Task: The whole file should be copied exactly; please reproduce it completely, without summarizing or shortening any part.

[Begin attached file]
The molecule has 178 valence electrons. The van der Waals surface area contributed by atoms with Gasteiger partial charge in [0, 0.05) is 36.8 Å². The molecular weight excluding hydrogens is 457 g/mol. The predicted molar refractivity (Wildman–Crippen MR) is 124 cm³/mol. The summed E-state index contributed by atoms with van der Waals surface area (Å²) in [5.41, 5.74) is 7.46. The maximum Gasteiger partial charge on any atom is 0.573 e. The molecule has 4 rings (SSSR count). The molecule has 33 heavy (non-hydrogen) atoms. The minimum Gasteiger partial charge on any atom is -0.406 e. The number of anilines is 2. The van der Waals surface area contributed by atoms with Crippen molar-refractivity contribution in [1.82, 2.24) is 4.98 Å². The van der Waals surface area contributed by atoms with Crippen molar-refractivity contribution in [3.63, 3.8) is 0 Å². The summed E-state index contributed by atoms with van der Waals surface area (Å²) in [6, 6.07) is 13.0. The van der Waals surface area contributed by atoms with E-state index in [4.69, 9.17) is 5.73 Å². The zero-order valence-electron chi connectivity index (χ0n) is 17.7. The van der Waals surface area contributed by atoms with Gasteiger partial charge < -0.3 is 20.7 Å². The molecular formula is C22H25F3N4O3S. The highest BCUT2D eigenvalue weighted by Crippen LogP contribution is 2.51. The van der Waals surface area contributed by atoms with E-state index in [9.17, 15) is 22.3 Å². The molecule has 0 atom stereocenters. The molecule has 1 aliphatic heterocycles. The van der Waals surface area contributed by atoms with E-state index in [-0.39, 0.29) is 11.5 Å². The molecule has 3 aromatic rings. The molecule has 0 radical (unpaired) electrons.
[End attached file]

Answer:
The molecule has 178 valence electrons. The van der Waals surface area contributed by atoms with Gasteiger partial charge in [0, 0.05) is 36.8 Å². The molecular weight excluding hydrogens is 457 g/mol. The predicted molar refractivity (Wildman–Crippen MR) is 124 cm³/mol. The summed E-state index contributed by atoms with van der Waals surface area (Å²) in [5.41, 5.74) is 7.46. The maximum Gasteiger partial charge on any atom is 0.573 e. The molecule has 4 rings (SSSR count). The molecule has 33 heavy (non-hydrogen) atoms. The minimum Gasteiger partial charge on any atom is -0.406 e. The number of anilines is 2. The van der Waals surface area contributed by atoms with Crippen molar-refractivity contribution in [1.82, 2.24) is 4.98 Å². The van der Waals surface area contributed by atoms with Crippen molar-refractivity contribution in [3.63, 3.8) is 0 Å². The summed E-state index contributed by atoms with van der Waals surface area (Å²) in [6, 6.07) is 13.0. The van der Waals surface area contributed by atoms with E-state index in [4.69, 9.17) is 5.73 Å². The zero-order valence-electron chi connectivity index (χ0n) is 17.7. The van der Waals surface area contributed by atoms with Gasteiger partial charge < -0.3 is 20.7 Å². The molecular formula is C22H25F3N4O3S. The highest BCUT2D eigenvalue weighted by Crippen LogP contribution is 2.51. The van der Waals surface area contributed by atoms with E-state index in [9.17, 15) is 22.3 Å². The molecule has 0 atom stereocenters. The molecule has 1 aliphatic heterocycles. The van der Waals surface area contributed by atoms with E-state index in [-0.39, 0.29) is 11.5 Å². The molecule has 3 aromatic rings. The molecule has 0 radical (unpaired) electrons.